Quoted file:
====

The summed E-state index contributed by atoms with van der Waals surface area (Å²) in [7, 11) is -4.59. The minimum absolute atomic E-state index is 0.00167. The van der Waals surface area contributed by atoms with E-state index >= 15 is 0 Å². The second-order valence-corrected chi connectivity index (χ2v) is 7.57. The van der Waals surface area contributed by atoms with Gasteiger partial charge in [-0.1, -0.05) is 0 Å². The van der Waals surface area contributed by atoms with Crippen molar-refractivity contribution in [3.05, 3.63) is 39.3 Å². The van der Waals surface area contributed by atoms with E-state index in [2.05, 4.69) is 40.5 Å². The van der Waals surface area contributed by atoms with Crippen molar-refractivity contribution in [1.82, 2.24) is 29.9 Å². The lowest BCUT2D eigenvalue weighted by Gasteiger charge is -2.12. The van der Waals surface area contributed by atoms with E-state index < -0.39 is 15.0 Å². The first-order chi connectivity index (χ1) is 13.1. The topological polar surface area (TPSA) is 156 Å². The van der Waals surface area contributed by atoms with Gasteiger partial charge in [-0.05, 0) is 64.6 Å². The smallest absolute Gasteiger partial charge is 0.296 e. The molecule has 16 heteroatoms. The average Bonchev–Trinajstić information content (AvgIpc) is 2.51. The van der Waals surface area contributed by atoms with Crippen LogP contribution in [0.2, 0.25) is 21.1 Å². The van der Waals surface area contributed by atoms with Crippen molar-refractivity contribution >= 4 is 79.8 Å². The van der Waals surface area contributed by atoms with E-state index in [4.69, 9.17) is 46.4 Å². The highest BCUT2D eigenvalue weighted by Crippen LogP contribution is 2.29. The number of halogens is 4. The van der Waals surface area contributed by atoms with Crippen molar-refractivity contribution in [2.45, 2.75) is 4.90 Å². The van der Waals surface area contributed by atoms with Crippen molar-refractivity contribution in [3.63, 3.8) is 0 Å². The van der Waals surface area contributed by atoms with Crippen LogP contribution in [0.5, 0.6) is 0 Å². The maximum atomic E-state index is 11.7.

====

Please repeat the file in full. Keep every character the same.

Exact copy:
The summed E-state index contributed by atoms with van der Waals surface area (Å²) in [7, 11) is -4.59. The minimum absolute atomic E-state index is 0.00167. The van der Waals surface area contributed by atoms with E-state index >= 15 is 0 Å². The second-order valence-corrected chi connectivity index (χ2v) is 7.57. The van der Waals surface area contributed by atoms with Gasteiger partial charge in [-0.1, -0.05) is 0 Å². The van der Waals surface area contributed by atoms with Crippen molar-refractivity contribution in [3.05, 3.63) is 39.3 Å². The van der Waals surface area contributed by atoms with E-state index in [2.05, 4.69) is 40.5 Å². The van der Waals surface area contributed by atoms with Crippen molar-refractivity contribution in [1.82, 2.24) is 29.9 Å². The lowest BCUT2D eigenvalue weighted by Gasteiger charge is -2.12. The van der Waals surface area contributed by atoms with E-state index < -0.39 is 15.0 Å². The first-order chi connectivity index (χ1) is 13.1. The topological polar surface area (TPSA) is 156 Å². The van der Waals surface area contributed by atoms with Gasteiger partial charge in [-0.05, 0) is 64.6 Å². The smallest absolute Gasteiger partial charge is 0.296 e. The molecule has 16 heteroatoms. The average Bonchev–Trinajstić information content (AvgIpc) is 2.51. The van der Waals surface area contributed by atoms with Crippen LogP contribution in [0.2, 0.25) is 21.1 Å². The van der Waals surface area contributed by atoms with Crippen molar-refractivity contribution >= 4 is 79.8 Å². The van der Waals surface area contributed by atoms with E-state index in [4.69, 9.17) is 46.4 Å². The highest BCUT2D eigenvalue weighted by Crippen LogP contribution is 2.29. The number of halogens is 4. The van der Waals surface area contributed by atoms with Crippen molar-refractivity contribution in [2.45, 2.75) is 4.90 Å². The van der Waals surface area contributed by atoms with Crippen molar-refractivity contribution in [3.63, 3.8) is 0 Å². The van der Waals surface area contributed by atoms with Crippen LogP contribution in [0.5, 0.6) is 0 Å². The maximum atomic E-state index is 11.7.